It's not always easy for American scholars to function in such an atmosphere. When we talked to victims of war crimes about justice and accountability, they often questioned our authority to broach the topic, and distrust of American motives was a common theme in our conversations. A case manager visiting a family to confirm the identification of a missing person from the Srebrenica massacre explained why the victim was missing clothing. Sometimes it was lost in flight; in other instances, the Bosnian Serb army forced their captives to strip. For one man present, the idea of partly clothed Bosniak prisoners conjured up images of Abu Ghraib. "What a shameful thing it was that the Americans did to the Iraqi prisoners," he said. The spectrum of violence for people well versed in recognizing brutality now included the misconduct of U.S. soldiers at the Abu Ghraib prison.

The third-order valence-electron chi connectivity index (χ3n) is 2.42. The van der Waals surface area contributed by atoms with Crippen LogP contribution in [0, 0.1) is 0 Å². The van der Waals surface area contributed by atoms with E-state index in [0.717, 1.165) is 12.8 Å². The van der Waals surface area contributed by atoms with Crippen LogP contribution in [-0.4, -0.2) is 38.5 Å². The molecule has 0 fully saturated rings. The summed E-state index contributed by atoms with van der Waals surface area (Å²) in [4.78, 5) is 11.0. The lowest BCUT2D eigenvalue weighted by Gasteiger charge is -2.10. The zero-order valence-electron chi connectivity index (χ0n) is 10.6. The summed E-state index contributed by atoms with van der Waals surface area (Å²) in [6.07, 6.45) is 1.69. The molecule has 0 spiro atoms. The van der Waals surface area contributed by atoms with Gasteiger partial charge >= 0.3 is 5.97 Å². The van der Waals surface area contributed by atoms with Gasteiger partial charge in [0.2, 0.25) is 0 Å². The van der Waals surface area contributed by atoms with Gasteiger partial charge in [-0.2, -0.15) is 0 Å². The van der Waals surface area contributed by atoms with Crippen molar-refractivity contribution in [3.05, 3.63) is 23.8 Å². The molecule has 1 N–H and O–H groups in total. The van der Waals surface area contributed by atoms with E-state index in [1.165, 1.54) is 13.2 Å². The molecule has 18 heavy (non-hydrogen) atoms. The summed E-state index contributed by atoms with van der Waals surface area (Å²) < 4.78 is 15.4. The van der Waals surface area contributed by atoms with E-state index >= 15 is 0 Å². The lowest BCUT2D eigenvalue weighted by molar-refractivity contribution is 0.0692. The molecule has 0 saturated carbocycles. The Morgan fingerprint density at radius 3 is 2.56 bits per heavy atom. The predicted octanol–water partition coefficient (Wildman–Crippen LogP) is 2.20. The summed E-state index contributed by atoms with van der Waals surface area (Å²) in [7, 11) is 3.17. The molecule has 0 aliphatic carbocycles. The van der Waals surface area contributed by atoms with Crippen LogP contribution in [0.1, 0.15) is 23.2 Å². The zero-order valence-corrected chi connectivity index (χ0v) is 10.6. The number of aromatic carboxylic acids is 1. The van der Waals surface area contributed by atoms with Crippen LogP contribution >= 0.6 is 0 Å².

Taken alone, the man's comments, though unsettling, were not alarming. But we heard similar sentiments expressed in hundreds of conversations with Bosnians across the country. The Bush administration's unilateralist approach to foreign policy and the charges of prisoner mistreatment by U.S. personnel at Guantanamo Bay, Cuba, and in Afghanistan and Iraq have undermined U.S. credibility in Bosnia. Worse, Abu Ghraib has significantly eroded America's moral authority on human rights and democracy in groups that trusted its leadership. A recent poll of Bosnian attitudes toward four international actors in the country -- the European Union, the Office of the High Representative, NATO and the U.S. -- ranked the U.S. as the least favored.

The ebb and flow of international politics has intersected with Bosnia's post-conflict transition in other ways that have damaged the U.S. image in the country. The Bosnian government's decision to extradite six Algerians suspected of ties to Al Qaeda to Guantanamo Bay heightened Muslim disillusionment with the U.S. The extraditions were carried out over the objections of Bosnia's human rights court, which fed suspicions that the U.S. was less interested in promoting the rule of law in Bosnia than in protecting its security interests.